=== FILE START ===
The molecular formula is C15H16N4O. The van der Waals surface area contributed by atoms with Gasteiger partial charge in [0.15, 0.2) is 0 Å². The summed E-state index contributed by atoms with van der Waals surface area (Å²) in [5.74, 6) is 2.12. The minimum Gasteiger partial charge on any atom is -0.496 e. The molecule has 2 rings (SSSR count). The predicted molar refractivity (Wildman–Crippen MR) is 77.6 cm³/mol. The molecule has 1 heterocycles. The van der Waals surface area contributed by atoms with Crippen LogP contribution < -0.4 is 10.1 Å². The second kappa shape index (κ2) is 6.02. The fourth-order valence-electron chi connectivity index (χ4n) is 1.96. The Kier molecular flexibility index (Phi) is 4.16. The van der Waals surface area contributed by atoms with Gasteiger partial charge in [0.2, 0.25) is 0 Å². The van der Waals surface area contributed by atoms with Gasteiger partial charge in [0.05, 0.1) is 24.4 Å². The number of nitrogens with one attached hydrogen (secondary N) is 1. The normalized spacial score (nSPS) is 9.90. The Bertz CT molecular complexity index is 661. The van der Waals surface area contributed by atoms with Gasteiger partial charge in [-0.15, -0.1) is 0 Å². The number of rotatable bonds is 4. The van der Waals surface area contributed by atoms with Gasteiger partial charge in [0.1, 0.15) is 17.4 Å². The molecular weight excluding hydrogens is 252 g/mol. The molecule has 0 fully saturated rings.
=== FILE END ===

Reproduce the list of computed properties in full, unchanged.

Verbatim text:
The molecular formula is C15H16N4O. The van der Waals surface area contributed by atoms with Gasteiger partial charge in [0.15, 0.2) is 0 Å². The summed E-state index contributed by atoms with van der Waals surface area (Å²) in [5.74, 6) is 2.12. The minimum Gasteiger partial charge on any atom is -0.496 e. The molecule has 2 rings (SSSR count). The predicted molar refractivity (Wildman–Crippen MR) is 77.6 cm³/mol. The molecule has 1 heterocycles. The van der Waals surface area contributed by atoms with Crippen LogP contribution < -0.4 is 10.1 Å². The second kappa shape index (κ2) is 6.02. The fourth-order valence-electron chi connectivity index (χ4n) is 1.96. The Kier molecular flexibility index (Phi) is 4.16. The van der Waals surface area contributed by atoms with Gasteiger partial charge in [0.2, 0.25) is 0 Å². The van der Waals surface area contributed by atoms with Gasteiger partial charge in [0.05, 0.1) is 24.4 Å². The number of nitrogens with one attached hydrogen (secondary N) is 1. The normalized spacial score (nSPS) is 9.90. The Bertz CT molecular complexity index is 661. The van der Waals surface area contributed by atoms with Gasteiger partial charge in [-0.15, -0.1) is 0 Å². The number of rotatable bonds is 4. The van der Waals surface area contributed by atoms with Gasteiger partial charge in [0.1, 0.15) is 17.4 Å². The molecular weight excluding hydrogens is 252 g/mol. The molecule has 0 fully saturated rings.